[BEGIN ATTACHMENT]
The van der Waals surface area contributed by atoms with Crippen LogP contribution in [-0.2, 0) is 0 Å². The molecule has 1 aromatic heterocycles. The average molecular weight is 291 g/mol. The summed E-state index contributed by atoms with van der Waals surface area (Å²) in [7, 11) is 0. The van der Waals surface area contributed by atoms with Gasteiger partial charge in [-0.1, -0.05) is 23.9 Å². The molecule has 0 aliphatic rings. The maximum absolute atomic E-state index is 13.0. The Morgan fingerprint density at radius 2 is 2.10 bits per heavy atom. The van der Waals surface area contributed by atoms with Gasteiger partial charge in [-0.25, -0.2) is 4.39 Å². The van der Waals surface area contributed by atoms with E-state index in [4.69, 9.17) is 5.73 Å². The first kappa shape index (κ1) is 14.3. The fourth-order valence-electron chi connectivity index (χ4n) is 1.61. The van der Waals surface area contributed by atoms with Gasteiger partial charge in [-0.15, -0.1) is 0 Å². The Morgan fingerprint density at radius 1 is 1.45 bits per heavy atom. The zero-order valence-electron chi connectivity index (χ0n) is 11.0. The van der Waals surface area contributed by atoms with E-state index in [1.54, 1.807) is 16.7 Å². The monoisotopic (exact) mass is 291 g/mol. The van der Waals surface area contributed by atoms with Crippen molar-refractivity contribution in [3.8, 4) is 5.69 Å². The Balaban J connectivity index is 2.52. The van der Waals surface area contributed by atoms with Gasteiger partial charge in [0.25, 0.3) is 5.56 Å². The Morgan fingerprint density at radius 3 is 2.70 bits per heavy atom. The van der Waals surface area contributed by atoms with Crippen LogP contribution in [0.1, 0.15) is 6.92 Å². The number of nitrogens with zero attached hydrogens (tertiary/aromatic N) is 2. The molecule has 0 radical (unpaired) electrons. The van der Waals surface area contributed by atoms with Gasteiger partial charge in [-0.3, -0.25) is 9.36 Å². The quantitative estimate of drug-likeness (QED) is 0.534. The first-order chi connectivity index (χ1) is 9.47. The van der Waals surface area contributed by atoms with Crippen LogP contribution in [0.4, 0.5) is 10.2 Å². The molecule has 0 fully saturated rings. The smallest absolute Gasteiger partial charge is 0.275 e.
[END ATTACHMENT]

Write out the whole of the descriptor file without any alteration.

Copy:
The van der Waals surface area contributed by atoms with Crippen LogP contribution in [-0.2, 0) is 0 Å². The molecule has 1 aromatic heterocycles. The average molecular weight is 291 g/mol. The summed E-state index contributed by atoms with van der Waals surface area (Å²) in [7, 11) is 0. The van der Waals surface area contributed by atoms with Gasteiger partial charge in [-0.1, -0.05) is 23.9 Å². The molecule has 0 aliphatic rings. The maximum absolute atomic E-state index is 13.0. The Morgan fingerprint density at radius 2 is 2.10 bits per heavy atom. The van der Waals surface area contributed by atoms with Gasteiger partial charge in [-0.25, -0.2) is 4.39 Å². The van der Waals surface area contributed by atoms with E-state index in [4.69, 9.17) is 5.73 Å². The first kappa shape index (κ1) is 14.3. The fourth-order valence-electron chi connectivity index (χ4n) is 1.61. The van der Waals surface area contributed by atoms with Gasteiger partial charge in [-0.15, -0.1) is 0 Å². The Morgan fingerprint density at radius 1 is 1.45 bits per heavy atom. The zero-order valence-electron chi connectivity index (χ0n) is 11.0. The van der Waals surface area contributed by atoms with E-state index in [1.54, 1.807) is 16.7 Å². The monoisotopic (exact) mass is 291 g/mol. The van der Waals surface area contributed by atoms with Crippen molar-refractivity contribution in [3.8, 4) is 5.69 Å². The Balaban J connectivity index is 2.52. The van der Waals surface area contributed by atoms with Gasteiger partial charge in [0.25, 0.3) is 5.56 Å². The Morgan fingerprint density at radius 3 is 2.70 bits per heavy atom. The van der Waals surface area contributed by atoms with Crippen LogP contribution in [0.1, 0.15) is 6.92 Å². The number of nitrogens with zero attached hydrogens (tertiary/aromatic N) is 2. The molecule has 0 radical (unpaired) electrons. The van der Waals surface area contributed by atoms with Gasteiger partial charge in [-0.3, -0.25) is 9.36 Å². The quantitative estimate of drug-likeness (QED) is 0.534. The first-order chi connectivity index (χ1) is 9.47. The van der Waals surface area contributed by atoms with Crippen LogP contribution in [0.4, 0.5) is 10.2 Å². The molecule has 0 fully saturated rings. The smallest absolute Gasteiger partial charge is 0.275 e.